Former People’s Bank Online Payments Executive Falls Under Probe
A former central bank official is being probed for alleged legal violations in connection with his work, a local inspection committee has announced in a case that could have significant implications for China’s huge online payments industry.
Yang Biao, who was once deputy director of the financial services department at the People’s Bank of China’s Shanghai head office, is being investigated for “serious violations of law,” a district inspection committee in the city said last week in a post (link in Chinese) on its official WeChat account.
Yang worked for years at the payment and settlement regulation department of the central bank’s Shanghai head office and headed a payment unit in the financial services department from 2007. He left the central bank in 2014 and has worked in senior roles at payment companies since then.
In January 2015, Yang was appointed vice general manager at E-Capital Transfer Co. Ltd., a third-party payment solution provider, where the prominent former president of UnionPay Wan Jianhua served as chairman. Wan resigned in late 2016, and Yang left afterwards and moved to Shanghai Jifu Information Technology Service Co. Ltd., a company focusing on third-party payment and other related data services.
It’s unclear what Yang’s current post at Shanghai Jifu is, but the cache of a May page on the company’s website retrieved by Caixin shows he was then executive general manager. The post has since been removed.
Local authorities did not disclose what precisely had sparked the investigation. But multiple industry sources close to Yang told Caixin they suspected it was related to his time at the central bank’s Shanghai office.
The probe has sent shockwaves through the sector because at that time China’s online payments industry was still in its formative stages. If the case is indeed related to licensing for third-party payments, then “the impact could be huge,” an industry source told Caixin.
“It won’t be surprising if there was some wrongdoing involved, especially when regulators handed out more than 200 licenses over the years,” another industry source said.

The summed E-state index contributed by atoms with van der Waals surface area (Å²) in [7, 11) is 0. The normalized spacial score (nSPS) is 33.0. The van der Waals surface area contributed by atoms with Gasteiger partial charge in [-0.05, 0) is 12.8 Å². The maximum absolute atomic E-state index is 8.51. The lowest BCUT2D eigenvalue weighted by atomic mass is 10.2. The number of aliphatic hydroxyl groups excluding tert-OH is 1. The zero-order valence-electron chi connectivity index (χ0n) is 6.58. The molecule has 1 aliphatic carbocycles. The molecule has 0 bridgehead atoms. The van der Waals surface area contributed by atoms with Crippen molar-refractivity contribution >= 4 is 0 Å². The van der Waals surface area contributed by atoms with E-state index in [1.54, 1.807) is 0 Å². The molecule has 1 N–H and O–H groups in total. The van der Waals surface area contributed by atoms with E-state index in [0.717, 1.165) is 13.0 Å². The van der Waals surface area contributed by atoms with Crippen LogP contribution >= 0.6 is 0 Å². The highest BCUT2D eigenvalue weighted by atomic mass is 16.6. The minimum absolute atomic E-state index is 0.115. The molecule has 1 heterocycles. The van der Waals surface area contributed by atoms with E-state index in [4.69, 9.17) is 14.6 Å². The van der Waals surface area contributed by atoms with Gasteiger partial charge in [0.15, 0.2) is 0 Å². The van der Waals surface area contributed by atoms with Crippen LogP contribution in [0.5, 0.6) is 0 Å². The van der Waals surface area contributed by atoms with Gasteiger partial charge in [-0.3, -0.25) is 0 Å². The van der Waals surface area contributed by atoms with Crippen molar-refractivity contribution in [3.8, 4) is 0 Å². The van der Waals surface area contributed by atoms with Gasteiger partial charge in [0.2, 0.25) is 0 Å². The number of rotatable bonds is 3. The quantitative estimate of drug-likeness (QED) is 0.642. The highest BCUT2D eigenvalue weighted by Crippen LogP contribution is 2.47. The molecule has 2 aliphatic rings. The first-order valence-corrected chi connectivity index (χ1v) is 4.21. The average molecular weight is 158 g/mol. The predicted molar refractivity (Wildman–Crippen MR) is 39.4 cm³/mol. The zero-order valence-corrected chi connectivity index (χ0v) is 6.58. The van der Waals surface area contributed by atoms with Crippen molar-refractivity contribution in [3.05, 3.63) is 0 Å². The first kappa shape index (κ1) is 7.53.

China’s central bank started licensing third-party payment providers, mostly to process payments from online shopping for goods and services, in May 2011. The regulator issued more than 270 payment licenses up until 2015 when scandals and risks began to emerge. Some players in the payment sector had reportedly embezzled clients’ deposits — mostly prepayments for goods and services.
In 2016, the State Council, China’s cabinet, clamped down on internet finance, which also cast a shadow on third-party payment companies. The central bank has since withdrawn some licenses, and the latest data show that about 230 companies have retained official approval.
While at the central bank in Shanghai, Yang said publicly at an industry briefing that companies that didn’t have a connection at the PBOC’s head office could go to him for license applications.
In 2013, Yang published a book about payment regulation in which he claimed responsibility for about 30% of the licenses granted to China’s third-party payment institutions. Most of the companies in Shanghai that looked to obtain payment licenses were linked to Yang, an experienced industry source said.
This story has been updated to clarify that Yang worked at the payment and settlement regulation department of the central bank’s Shanghai head office.
Contact reporter Timmy Shen (firstname.lastname@example.org, Twitter:@timmyhmshen)
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